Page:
Swedish town that approved a mosque's calls to prayer did not reject church bells permit

Lee Roden
Lee Roden - [email protected]
Swedish town that approved a mosque's calls to prayer did not reject church bells permit
File photo of a church bell not related to the story. Photo: Petr David Josek/AP

A Swedish church which made headlines when it claimed requests for a permit to ring bells were denied never actually made a formal application to do so, it has emerged.


The church in Växjö grabbed headlines with the claim because it came against the backdrop of debate over a mosque in the same area, which was granted a permit to hold Friday calls to prayer provided they do not exceed 110 decibels outdoors.

READ ALSO: Mosque in Swedish town gets green light for calls to prayer

Local newspaper Smålandsposten wrote that Catholic Sankt Mikaels church had twice been denied the right to ring church bells on the grounds that it would be disturbing to residents, citing parish priest Ingvar Fogelqvist.

But a number of other outlets subsequently reported that a written request for permission to ring the bells was never actually made. On Tuesday, Fogelqvist confirmed to The Local that was the case, and that the view in the church that permission had been denied stemmed from a discussion a previous priest had in 1993.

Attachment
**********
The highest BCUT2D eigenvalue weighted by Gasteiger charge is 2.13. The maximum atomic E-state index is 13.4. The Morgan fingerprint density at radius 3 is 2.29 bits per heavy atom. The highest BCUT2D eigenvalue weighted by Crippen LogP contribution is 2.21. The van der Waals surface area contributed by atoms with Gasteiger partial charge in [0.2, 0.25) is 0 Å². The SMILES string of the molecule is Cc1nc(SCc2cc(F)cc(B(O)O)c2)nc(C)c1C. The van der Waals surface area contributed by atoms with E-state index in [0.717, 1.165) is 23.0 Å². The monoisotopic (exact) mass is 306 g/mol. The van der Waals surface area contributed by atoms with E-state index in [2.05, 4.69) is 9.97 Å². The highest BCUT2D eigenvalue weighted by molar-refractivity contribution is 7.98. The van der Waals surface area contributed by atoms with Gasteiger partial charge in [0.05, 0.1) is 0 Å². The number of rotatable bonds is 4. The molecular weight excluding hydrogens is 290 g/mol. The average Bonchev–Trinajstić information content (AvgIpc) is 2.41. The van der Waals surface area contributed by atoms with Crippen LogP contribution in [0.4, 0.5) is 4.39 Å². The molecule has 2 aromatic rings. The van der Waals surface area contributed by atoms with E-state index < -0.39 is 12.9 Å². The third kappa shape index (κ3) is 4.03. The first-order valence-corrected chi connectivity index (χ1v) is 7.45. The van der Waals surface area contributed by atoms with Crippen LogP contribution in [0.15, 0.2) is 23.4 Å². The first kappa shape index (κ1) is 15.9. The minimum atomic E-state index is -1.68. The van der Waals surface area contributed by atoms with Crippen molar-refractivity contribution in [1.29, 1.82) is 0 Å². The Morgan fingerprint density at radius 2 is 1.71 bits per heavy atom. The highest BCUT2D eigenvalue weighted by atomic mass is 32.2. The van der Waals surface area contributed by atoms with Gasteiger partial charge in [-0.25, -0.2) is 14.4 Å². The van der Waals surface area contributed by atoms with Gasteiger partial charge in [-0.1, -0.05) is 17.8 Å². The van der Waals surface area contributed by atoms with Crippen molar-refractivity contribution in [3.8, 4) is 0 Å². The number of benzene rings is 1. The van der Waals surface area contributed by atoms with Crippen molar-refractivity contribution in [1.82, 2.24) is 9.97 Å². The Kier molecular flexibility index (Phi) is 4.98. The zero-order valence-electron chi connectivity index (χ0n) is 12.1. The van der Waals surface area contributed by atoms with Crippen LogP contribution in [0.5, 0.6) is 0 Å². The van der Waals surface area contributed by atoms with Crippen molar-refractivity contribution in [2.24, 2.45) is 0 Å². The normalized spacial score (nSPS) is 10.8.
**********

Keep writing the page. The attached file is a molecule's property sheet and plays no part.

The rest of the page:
"There was verbal discouragement from one of the municipality's representatives in 1993. So the story hasn't changed in that regard: we got negative communication from the municipality to not continue with the application. So we let the whole thing go, and as a result there has been the view in the parish that the municipality gave a negative to bell-ringing," Fogelqvist said.

"It never went as far as a written rejection. We never applied, because we had received this message beforehand. It was a long time ago, but the priest who was here at the time clarified it."

The original story about a permit request being rejected in the same area where one was granted for a mosque gained international headlines, with populist sites in particular outraged about perceived hypocrisy from municipal decision makers.

READ ALSO: Banning Islamic calls to prayer won't help integration, Jewish leader argues

Asked if he regrets how the saga has played out, Fogelqvist pointed out that he had not made a link between his original understanding of the situation and the granting of a permit to the mosque, but rather that media outlets were responsible for making that leap.

"We didn't go out with the story. Smålandsposten called after they had heard about it in some way. And we said to them that the municipality had given us a negative, from the knowledge we had. We weren't interested in making a big thing about it."

"We've even been in contact with Muslim groups here and explained we weren't interested in making this something negative about Muslims, we just answered a question from the information we had," he concluded.


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